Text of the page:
I remembered thy judgments of old, O Lord;
And have comforted myself (Psa 119.52).
The misery of suffering persecution is, of all spiritual trials, especially dangerous to the soul. It can tempt us to wonder whether God really loves us, or whether He even exists. It can eventually beat down our resolve to love God faithfully when the price is so steep. Prolonged persecution, especially that which lasts over many generations, can make it seem that there is no end to the present, awful order of things, where the wicked triumph over the righteous.
Totally losing such faith, hope, and love toward God is spiritually disastrous. It is apostasy of the worst kind, a complete falling away from God, and a going back to the side of His enemies, foes that are doomed except they repent. The frightening reality is that apart from God’s preserving grace, any of us are liable to this catastrophe.
Thankfully, God has provided means by which His elect may prove more than conquerors through Him that loved us. The psalmist testifies of one of those means and the blessed effects he experienced by using it. This golden biblical nugget is a precious preventative against the spiritually-withering effects of persecution.
“I remembered thy judgments of old, O Lord.” Judgments are either righteous laws declared, or the consequences of those laws meted out, whether the blessing or the curse. These two notions correspond the judgments of God’s mouth (Psa 105.5; 119.13) and the judgments of God’s hand (Gen 18.25 where “right” = judgment; Deut 32.41; Psa 111.7).
While the prepositional phrase “of old” could possibly be intended to modify the verb “remembered” (i.e., “I have long remembered your regulations,” NET Bible notes), the AV is probably best translating it as modifying the noun, as also, “I remember your ancient regulations” (NET Bible). However, it is not so clear that the psalmist intended to limit his reference to “the judgments of God’s mouth,” though most every verse of Psalm 119 mentions alludes to Scripture. The psalmist may also have been remembering the judgments of God’s hand, the times in biblical history that the Lord has visited His people with His abounding mercy and His enemies with His terrible wrath.
The Hebrew word translated “remembered” can have the sense of “recalling information or events, with a focus on responding in an appropriate manner.”1 For example, in Exodus 6.5 the Lord said, “I have also heard the groaning of the children of Israel, whom the Egyptians keep in bondage; and I have remembered [same Hebrew word] my covenant.” Here the Lord is saying that He was about to deliver Israel mercifully from their enemies, and this redemption was implicitly contained in the covenant He had made with their fathers Abraham, Isaac, and Jacob. He remembered His covenant in the sense that He purposed to grant to them some of the blessings it promised.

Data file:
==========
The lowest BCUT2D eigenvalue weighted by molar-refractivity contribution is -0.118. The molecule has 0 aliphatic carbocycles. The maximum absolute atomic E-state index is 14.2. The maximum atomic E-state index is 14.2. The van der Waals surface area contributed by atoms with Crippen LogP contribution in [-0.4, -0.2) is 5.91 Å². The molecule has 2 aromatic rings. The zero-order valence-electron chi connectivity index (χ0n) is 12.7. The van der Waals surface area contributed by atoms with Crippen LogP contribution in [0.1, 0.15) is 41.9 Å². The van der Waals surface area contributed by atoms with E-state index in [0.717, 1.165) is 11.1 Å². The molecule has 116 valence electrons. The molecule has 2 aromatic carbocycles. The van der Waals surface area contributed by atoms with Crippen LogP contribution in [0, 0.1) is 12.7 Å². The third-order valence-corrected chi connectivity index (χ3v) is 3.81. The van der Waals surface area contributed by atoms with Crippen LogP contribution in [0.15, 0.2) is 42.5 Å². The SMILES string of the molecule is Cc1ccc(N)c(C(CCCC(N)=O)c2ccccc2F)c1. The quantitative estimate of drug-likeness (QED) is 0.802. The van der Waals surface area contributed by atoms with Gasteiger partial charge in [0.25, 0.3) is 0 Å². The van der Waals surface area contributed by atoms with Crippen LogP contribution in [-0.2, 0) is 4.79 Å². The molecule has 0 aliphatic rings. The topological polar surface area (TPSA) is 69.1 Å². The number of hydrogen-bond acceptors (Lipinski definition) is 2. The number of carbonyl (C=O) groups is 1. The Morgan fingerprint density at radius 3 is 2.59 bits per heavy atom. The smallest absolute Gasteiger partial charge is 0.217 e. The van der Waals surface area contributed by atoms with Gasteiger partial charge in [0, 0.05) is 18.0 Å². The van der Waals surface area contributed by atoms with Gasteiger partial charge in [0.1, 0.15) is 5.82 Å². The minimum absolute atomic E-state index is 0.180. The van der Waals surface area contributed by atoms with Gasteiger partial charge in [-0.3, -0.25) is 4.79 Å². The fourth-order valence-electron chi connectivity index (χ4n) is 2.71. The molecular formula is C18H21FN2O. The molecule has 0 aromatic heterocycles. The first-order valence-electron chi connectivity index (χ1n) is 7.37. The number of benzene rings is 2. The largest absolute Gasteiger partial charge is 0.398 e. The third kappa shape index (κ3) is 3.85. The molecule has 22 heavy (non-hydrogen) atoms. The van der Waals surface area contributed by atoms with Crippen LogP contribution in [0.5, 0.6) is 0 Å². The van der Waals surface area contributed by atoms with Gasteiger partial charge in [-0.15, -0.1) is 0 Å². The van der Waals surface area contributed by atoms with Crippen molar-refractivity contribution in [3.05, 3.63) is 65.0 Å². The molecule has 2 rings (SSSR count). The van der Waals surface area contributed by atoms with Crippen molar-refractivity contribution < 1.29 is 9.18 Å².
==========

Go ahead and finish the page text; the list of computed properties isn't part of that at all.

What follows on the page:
Now when the psalmist says he remembered the ancient judgments, whether things God had spoken or things God had done, surely he means that he called to mind God’s Word, written long before, with a purpose to believe and obey it, and/or he meditated upon God’s dealings with His chosen people and His enemies, with a view toward the psalmist’s responding accordingly—that is, to keep faith and be in the way of also being blessed like his forefathers, and also to avoid the sin which had historically provoked the Lord’s severities.
God’s ancient Word, both the legislative and the historical parts, is an important tonic for the soul when it is sorely tried by the mocking and general mistreatment inflicted by unbelievers (cf. 119.50).
The record preserved in Scripture of God’s laws and acts of punishing sinners remains an effective warning for believers. “Now these things [a generation of ancient Israel being overthrown in the wilderness] were our examples, to the intent that we should not lust after evil things, as they also lusted” (1 Cor 10.6). Paul also wrote, “now all these things [23,000 dying of plague in one day as a judgment from God, v. 8; many dying of poisonous snakes, also as a result of God’s righteous anger, v. 9; many others destroyed for murmuring, v. 10] happened unto them for ensamples [examples, types]: and they are written for our admonition [Gk. nouthesia, teaching, instruction, warning counsel, etc.], upon whom the ends of the world are come” (1 Cor 10.11). This is the negative benefit we may have from ancient judgments.
There is also a positive side to ancient judgments. Romans 15.4 says, “For whatsoever things were written aforetime were written for our learning, that we through patience and comfort of the scriptures might have hope.” God promised from the earliest days of human history to deliver His people from our spiritual enemies through Christ (Gen 3.15), and there have been countless partial fulfillments of these promises through the centuries.